#03468
The H'Emmer Jane (Omar Blondahl)
See also: The H'Emmer Jane (Edith Fowke)

Now 'tis of a young lady this story I'll tell,
And of her young lover and what them befell;
Now her lover been a captain
that sailed the blue sea,
And these here be the circumstances
'tending the departure of he.

The vessel he sailed on
were called the H'Emmer Jane,
'Twere in honour of she that he gave her that name,
So that when he been sailin' all over the sea,
The wind in the riggin' would remind him of she.

With a boatload of shingles
this here captain sailed away,
Sailed away from his true love
all on a summer's day,
And he ne'er more been heard of,
nor his vessel so brave,
So ye could figgered pretty generally
that he'd met a watery grave.

Every cold, stormy evening all down by the sea,
H'Emmer Jane sot awaiting, sot awaiting for he;
One cold, stormy morning her body been found,
So it was figgered pretty generally
that she got crazy and drowned.

They buried her out in the old buryin' ground,
And they thought up a headstone
tellin' how she been found;
And close by the headstone they sot a willer tree,
So the wind in the willers would remind him of she.

Not very long after these here things had occurred,
A stranger come to town where
H'Emmer Jane been interred,
And he axed of the sexton,
where H'Emmer Jane might be,
And he answered by pointin' to the old willer tree.

The very next morning alongside H'Emmer Jane,
They found his cold carcass, insensible a-layin';
And in his vest pocket were a handkerchief of her'n,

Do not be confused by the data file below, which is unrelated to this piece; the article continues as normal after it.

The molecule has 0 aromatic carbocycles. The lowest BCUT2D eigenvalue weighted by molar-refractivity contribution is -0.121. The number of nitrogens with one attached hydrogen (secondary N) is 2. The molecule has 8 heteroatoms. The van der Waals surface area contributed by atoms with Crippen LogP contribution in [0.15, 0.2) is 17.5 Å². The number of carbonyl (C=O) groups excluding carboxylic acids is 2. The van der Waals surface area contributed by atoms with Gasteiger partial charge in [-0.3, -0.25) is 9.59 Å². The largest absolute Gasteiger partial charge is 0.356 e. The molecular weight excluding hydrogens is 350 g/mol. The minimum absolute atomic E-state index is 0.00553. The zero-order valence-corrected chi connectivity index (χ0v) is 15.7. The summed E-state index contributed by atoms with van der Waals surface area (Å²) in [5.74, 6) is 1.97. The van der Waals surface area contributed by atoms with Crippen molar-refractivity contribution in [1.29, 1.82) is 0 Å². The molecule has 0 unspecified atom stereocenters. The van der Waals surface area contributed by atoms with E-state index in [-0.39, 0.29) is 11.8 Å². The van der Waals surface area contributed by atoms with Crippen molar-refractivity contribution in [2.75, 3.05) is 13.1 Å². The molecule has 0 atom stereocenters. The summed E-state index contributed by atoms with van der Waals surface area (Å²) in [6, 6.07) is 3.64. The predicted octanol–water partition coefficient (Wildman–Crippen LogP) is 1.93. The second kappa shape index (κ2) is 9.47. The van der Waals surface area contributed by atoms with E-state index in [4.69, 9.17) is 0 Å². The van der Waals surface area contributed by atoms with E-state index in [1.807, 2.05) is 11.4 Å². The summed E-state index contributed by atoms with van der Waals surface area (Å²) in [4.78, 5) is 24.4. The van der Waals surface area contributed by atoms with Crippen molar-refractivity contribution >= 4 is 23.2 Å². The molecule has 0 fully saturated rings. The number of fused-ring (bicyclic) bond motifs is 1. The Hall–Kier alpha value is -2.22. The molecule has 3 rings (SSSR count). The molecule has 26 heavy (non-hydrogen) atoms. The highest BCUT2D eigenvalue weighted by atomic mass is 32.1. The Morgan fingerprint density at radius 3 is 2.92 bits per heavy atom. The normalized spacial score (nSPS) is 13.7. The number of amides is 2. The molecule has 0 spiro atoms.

So it was figgered pretty generally
'twas the captain's return.

They laid his cold carcass in a grave close by her,
And over his head they sot up a wild brier;
Now the wind in the willer is the same as the sea,
And the wild brier twisting 'round it
is in memory of she.

####.... Author unknown. Variant of a broadside ballad published in 1941 by Golden Hind Press (Madison, NJ) which notes that Emmer Jane is a folk song from the south shore of Newfoundland here printed for the first time. ...####
This variant recorded by Omar Blondahl [Sagebrush Sam] (Songs Of Sea And Shore, trk#4, 1959 LP, Arc Sound Ltd, Totonto, Ontario).

Also published on p.105 of Newfoundlanders, Sing!: A Collection Of Favorite Newfoundland Folk Songs compiled by Omar Blondahl and published for Robin Hood Flour Mills (E J Bonnell Associates, St John's, NL, 1964).


See more songs by Omar Blondahl.

A variant was also sung by Clyde Gilmour and published as #50, The H'Emmer Jane, by Edith Fowke (editor) with Keith MacMillan (music consultant) on p.153 of The Penguin Book of Canadian Folk Songs, (1973). Gilmour heard the song in Newfoundland from a lumberman.

GEST notes that the word 'sot' appears several times in the Dictionary Of Newfoundland English, usually within quotations which serve as examples of usage for defined words. The word itself is obscurely defined on page two of the Introduction to the Dictionary. It is used in this song as the past tense of the verb 'sit' and 'set' spoken with a Newfoundland dialect.



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